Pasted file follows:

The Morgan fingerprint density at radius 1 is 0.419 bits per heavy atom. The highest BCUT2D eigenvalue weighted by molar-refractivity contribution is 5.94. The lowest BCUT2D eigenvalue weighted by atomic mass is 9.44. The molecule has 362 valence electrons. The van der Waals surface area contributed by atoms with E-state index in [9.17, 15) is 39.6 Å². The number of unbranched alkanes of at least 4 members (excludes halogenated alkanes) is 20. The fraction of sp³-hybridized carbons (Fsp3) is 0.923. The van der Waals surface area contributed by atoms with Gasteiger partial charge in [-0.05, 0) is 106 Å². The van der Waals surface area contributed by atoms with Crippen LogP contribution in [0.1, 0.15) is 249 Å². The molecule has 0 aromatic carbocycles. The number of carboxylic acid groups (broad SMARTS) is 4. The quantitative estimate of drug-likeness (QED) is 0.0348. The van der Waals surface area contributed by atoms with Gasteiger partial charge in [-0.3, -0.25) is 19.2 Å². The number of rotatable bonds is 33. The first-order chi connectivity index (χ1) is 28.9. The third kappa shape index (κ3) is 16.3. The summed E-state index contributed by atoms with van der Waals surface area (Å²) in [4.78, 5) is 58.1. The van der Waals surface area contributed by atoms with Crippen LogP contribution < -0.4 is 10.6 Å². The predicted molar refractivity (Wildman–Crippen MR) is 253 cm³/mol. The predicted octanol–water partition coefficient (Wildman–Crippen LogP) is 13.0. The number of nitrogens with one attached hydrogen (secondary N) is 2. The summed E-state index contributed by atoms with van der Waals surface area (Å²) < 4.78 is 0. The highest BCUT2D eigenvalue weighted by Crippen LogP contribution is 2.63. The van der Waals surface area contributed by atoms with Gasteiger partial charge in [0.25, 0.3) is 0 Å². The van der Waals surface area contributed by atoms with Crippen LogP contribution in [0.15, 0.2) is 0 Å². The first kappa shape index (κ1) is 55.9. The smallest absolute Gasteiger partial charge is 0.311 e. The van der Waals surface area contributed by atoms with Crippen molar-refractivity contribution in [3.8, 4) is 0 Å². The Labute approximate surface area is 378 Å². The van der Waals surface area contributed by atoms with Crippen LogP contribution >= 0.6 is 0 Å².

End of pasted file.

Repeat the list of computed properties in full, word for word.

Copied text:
The Morgan fingerprint density at radius 1 is 0.419 bits per heavy atom. The highest BCUT2D eigenvalue weighted by molar-refractivity contribution is 5.94. The lowest BCUT2D eigenvalue weighted by atomic mass is 9.44. The molecule has 362 valence electrons. The van der Waals surface area contributed by atoms with E-state index in [9.17, 15) is 39.6 Å². The number of unbranched alkanes of at least 4 members (excludes halogenated alkanes) is 20. The fraction of sp³-hybridized carbons (Fsp3) is 0.923. The van der Waals surface area contributed by atoms with Gasteiger partial charge in [-0.05, 0) is 106 Å². The van der Waals surface area contributed by atoms with Crippen LogP contribution in [0.1, 0.15) is 249 Å². The molecule has 0 aromatic carbocycles. The number of carboxylic acid groups (broad SMARTS) is 4. The quantitative estimate of drug-likeness (QED) is 0.0348. The van der Waals surface area contributed by atoms with Gasteiger partial charge in [-0.3, -0.25) is 19.2 Å². The number of rotatable bonds is 33. The first-order chi connectivity index (χ1) is 28.9. The third kappa shape index (κ3) is 16.3. The summed E-state index contributed by atoms with van der Waals surface area (Å²) in [4.78, 5) is 58.1. The van der Waals surface area contributed by atoms with Crippen LogP contribution < -0.4 is 10.6 Å². The predicted molar refractivity (Wildman–Crippen MR) is 253 cm³/mol. The predicted octanol–water partition coefficient (Wildman–Crippen LogP) is 13.0. The number of nitrogens with one attached hydrogen (secondary N) is 2. The summed E-state index contributed by atoms with van der Waals surface area (Å²) < 4.78 is 0. The highest BCUT2D eigenvalue weighted by Crippen LogP contribution is 2.63. The van der Waals surface area contributed by atoms with Gasteiger partial charge in [0.25, 0.3) is 0 Å². The van der Waals surface area contributed by atoms with Crippen LogP contribution in [0.15, 0.2) is 0 Å². The first kappa shape index (κ1) is 55.9. The smallest absolute Gasteiger partial charge is 0.311 e. The van der Waals surface area contributed by atoms with Crippen molar-refractivity contribution in [3.8, 4) is 0 Å². The Labute approximate surface area is 378 Å². The van der Waals surface area contributed by atoms with Crippen LogP contribution >= 0.6 is 0 Å².